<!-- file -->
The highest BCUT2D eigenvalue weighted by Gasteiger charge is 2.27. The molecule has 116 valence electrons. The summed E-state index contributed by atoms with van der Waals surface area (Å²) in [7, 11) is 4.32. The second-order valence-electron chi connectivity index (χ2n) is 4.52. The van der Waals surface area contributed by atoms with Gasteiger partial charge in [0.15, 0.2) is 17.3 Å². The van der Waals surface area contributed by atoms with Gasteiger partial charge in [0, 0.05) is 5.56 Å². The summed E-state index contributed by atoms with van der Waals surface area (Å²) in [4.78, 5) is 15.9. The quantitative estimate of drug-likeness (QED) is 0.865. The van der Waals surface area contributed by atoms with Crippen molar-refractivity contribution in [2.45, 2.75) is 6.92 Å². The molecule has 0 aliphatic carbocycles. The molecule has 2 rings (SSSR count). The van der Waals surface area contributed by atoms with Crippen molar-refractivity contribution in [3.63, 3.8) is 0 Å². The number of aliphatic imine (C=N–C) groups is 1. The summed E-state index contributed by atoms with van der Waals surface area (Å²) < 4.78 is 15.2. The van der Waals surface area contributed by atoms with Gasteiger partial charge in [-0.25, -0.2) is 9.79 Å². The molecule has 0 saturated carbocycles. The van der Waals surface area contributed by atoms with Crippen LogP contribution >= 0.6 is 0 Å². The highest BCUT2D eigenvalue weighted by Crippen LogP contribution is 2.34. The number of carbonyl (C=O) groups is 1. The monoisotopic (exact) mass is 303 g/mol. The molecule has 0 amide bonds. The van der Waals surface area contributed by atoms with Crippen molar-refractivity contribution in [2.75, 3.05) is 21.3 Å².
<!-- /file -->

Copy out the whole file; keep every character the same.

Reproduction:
The highest BCUT2D eigenvalue weighted by Gasteiger charge is 2.27. The molecule has 116 valence electrons. The summed E-state index contributed by atoms with van der Waals surface area (Å²) in [7, 11) is 4.32. The second-order valence-electron chi connectivity index (χ2n) is 4.52. The van der Waals surface area contributed by atoms with Gasteiger partial charge in [0.15, 0.2) is 17.3 Å². The van der Waals surface area contributed by atoms with Gasteiger partial charge in [0, 0.05) is 5.56 Å². The summed E-state index contributed by atoms with van der Waals surface area (Å²) in [4.78, 5) is 15.9. The quantitative estimate of drug-likeness (QED) is 0.865. The van der Waals surface area contributed by atoms with Crippen molar-refractivity contribution in [2.45, 2.75) is 6.92 Å². The molecule has 0 aliphatic carbocycles. The molecule has 2 rings (SSSR count). The van der Waals surface area contributed by atoms with Crippen molar-refractivity contribution in [3.63, 3.8) is 0 Å². The number of aliphatic imine (C=N–C) groups is 1. The summed E-state index contributed by atoms with van der Waals surface area (Å²) < 4.78 is 15.2. The van der Waals surface area contributed by atoms with Gasteiger partial charge in [-0.25, -0.2) is 9.79 Å². The molecule has 0 saturated carbocycles. The van der Waals surface area contributed by atoms with Crippen LogP contribution >= 0.6 is 0 Å². The highest BCUT2D eigenvalue weighted by Crippen LogP contribution is 2.34. The number of carbonyl (C=O) groups is 1. The monoisotopic (exact) mass is 303 g/mol. The molecule has 0 amide bonds. The van der Waals surface area contributed by atoms with Crippen molar-refractivity contribution in [2.75, 3.05) is 21.3 Å².